The upcoming book started to come together nicely. Tentatively titled "Trash, Twang & Thunder: Austin's Roots-Rock Revival" it chronicles the Blues & Roots revival of the 80's, my formative years, through the eyes of the people who did it. Stevie Ray Vaughan has been written about to the point where nearly every day of his life is documented (see Craig Hopkins book "Day After Day, Night After Night" but he was simply one part of a much larger scene that put Austin on the musical map. Jimmie Vaughan and the T-birds set the template before drummer Mike Buck split to form The Leroi Brothers with Steve Doerr and  guitar whiz (and my personal guitar guru) Don Leady. T-birds bassist Keith Ferguson played on their debut for Jungle Records CHECK THIS ACTION and Jungle reunited the infamous Buck/Ferguson rhythm section with Leady, Evan Johns (also a Leroi Brother a time or two), Denny Freeman (a badass guitarist in his own right and something of a mentor to the Vaughans) and  "surf musician from Indiana" Frankie Camaro for the Grammy-nominated guitar orgy TRASH, TWANG & THUNDER which the book takes its title from. Ferguson would later join Leady in The Tail Gators and when he left that group he was succeeded by J.J. Barrera. For all that has been written about Stevie Ray his place in the larger picture of the Austin Blues & Roots, or Roots Rock, scene and his contemporaries has been criminally overlooked. And that's not to discount Stevie or his contributions to popular music. On the contrary, I discovered a lot of the old Blues greats through him as did so many of my generation. But I also discovered his contemporaries through him because wherever he was interviewed he frequently mentioned them and his heroes. So I decided to do something about it and write my own damn book!

As mentioned earlier I interviewed Ronnie James while in Austin and then Mike Buck Thanks to Facebook I was able to get in touch with Jungle Records founder Bruce Sheehan whom I also interviewed and has been very generous in sharing his Jungle archives for my research Along the way, and possibly before getting in touch with Bruce, Frankie Camaro got wind of the project and contacted me. Not only is he from Indiana but he was living in Indianapolis the same time I was (he still lives there) and was at the same Cramps concert at Bogart's in Cincinnati that I was at! All this time he was MIA and we were in the same city on several occasions (including March when I stopped through on my way from OH to TX). Denny Freeman, whom I've been acquainted with for a few years, also gave me an excellent interview that is turning out to be one of the cornerstones of the book as I type it up. After his is typed and posted Frankie's is next. Got my fingers crossed for a late 2011 release.

A few well known people passed away in 2010 but one that hit home was former Skynyrd Honkette JoJo Billinglsey. I had gotten in touch with her a few years back on MySpace and we were going to do an interview when she disappeared from the online world. The article was planned to be one of the few articles on Skynyrd that avoided the plane crash, drunken brawls and all the other cliches and focused on their influences (other than the British Invasion) and work ethic (one of the tightest bands that ever was). Turns out she had major surgery for cancer and was making a shaky recovery. She passed away on June 24th but not before I was able to send her recordings of the original Skynyrd in Osaka, Japan and share a magazine article from that tour as well as some candid photos I stumbled across in the most bizarre of meant-to-be circumstances. See for the article translated back into English and links to the photos. Tammy VanZant, Ronnie's eldest daughter, found the photos and magazine article and contacted me and I made sure she had copies of all the Skynyrd bootlegs with her dad. Tammy is also a smokin' vocalist in her own right and was kind enough to send me an autographed copy of her debut EP FREEBIRD CHILD Word is she's working on a full-length follow-up.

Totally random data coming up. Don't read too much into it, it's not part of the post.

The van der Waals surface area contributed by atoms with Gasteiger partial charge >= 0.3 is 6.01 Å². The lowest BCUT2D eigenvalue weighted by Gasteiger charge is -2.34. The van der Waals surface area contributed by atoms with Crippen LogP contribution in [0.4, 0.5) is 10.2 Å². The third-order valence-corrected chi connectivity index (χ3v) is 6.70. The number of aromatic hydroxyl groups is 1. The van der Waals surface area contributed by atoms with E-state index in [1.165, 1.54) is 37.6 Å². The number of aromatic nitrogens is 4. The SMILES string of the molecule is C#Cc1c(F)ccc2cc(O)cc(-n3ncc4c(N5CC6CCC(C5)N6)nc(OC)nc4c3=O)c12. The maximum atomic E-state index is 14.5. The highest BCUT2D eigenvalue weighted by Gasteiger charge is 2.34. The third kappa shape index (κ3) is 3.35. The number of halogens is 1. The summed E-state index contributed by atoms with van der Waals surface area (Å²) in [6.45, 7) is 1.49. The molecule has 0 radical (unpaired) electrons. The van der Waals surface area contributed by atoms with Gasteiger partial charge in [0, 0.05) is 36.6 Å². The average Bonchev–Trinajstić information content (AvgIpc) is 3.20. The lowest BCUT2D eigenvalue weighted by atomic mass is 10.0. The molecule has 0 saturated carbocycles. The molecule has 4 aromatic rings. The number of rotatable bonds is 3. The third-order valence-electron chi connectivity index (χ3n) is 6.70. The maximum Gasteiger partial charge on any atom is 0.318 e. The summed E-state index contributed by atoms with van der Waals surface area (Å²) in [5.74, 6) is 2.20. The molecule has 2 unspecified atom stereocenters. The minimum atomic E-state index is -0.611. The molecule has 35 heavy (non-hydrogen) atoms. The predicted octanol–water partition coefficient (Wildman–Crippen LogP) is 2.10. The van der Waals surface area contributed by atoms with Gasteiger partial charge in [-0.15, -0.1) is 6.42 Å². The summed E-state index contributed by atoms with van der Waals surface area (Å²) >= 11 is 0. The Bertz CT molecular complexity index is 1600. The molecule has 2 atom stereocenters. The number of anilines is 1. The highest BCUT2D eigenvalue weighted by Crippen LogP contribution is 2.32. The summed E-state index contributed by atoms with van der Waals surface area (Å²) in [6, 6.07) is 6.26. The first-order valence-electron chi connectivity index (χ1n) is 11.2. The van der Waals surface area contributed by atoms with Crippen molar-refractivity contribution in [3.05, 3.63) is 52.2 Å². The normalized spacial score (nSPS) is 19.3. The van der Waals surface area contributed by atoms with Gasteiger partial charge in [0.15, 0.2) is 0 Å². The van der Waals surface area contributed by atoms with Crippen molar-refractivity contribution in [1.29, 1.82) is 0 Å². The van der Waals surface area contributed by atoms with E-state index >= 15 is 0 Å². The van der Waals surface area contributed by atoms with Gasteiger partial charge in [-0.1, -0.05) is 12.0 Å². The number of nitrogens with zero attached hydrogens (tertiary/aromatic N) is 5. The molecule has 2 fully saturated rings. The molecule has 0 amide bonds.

Jack Herer also passed away on April 15th. Here's book "The Emperor Wears No Clothes" is considered the definitive book on the true story behind cannabis criminalization. Using the Freedom of Information Act he spent years researching why such a diversely useful plant (paper, plastic, clothing, food, fuel and medicine for starters) would be the center of America's failed Drug War. His book proves with documented evidence what I had guessed by following the money trail- Big Oil paid off the politicians (in '36) to enact a "marijuana scare" claiming it cause blacks and Mexicans to rape white women so industrial hemp would be eliminated from the marketplace (to make way for the newly patented Rayon). Who lobbies the hardest for cannabis prohibition? Big Oil and Big Pharma. The "war on cannabis" is a center-piece of the political and corporate corruption that continues to rape the people and the planet. Jack Herer deserves a fucking medal of honor, to say the least, for his lifetime work of exposing these criminals in office. The text can be read at but I suggest you buy a copy, the book has lots of good illustrations and you'll be voting with your dollars. And you Americans reading this keep in mind our Constitution is written on hemp paper!

Back on the music front LONGHAIRED LEFTOVERS was finally re-released just after Christmas. There had been a dispute over a couple collaborations so those songs were dropped and two others, SEVEN DAYS A WEEK (co-written with Jeremy Gloff) and RAIN KEEPS FALLING took their place. Again what appeared to be a headache worked out for the best, the new release has a much more Blues/Roots sound (which is hard to do on a digital home studio with preamps and drum machine) and it gave Mark Schwarz a bass and backing vocal slot. Listen to samples and buy CDs and downloads at

As they say in baseball, "You win some and you lose some, and some get rained out, but you suit up for the all." A few bumps in the road along the way but that's life. And that's also where the interesting stories come from! Big thanks to everybody who was a part of it and best wishes for health and prosperity in 2011! See ya on down the road...


Thanks for not slamming me "again" in your year in review. I am truly sorry "whut happened" and wish you the best. I am on here hoping you made it thru this freaking tragedy safely family in tact. Peace, KP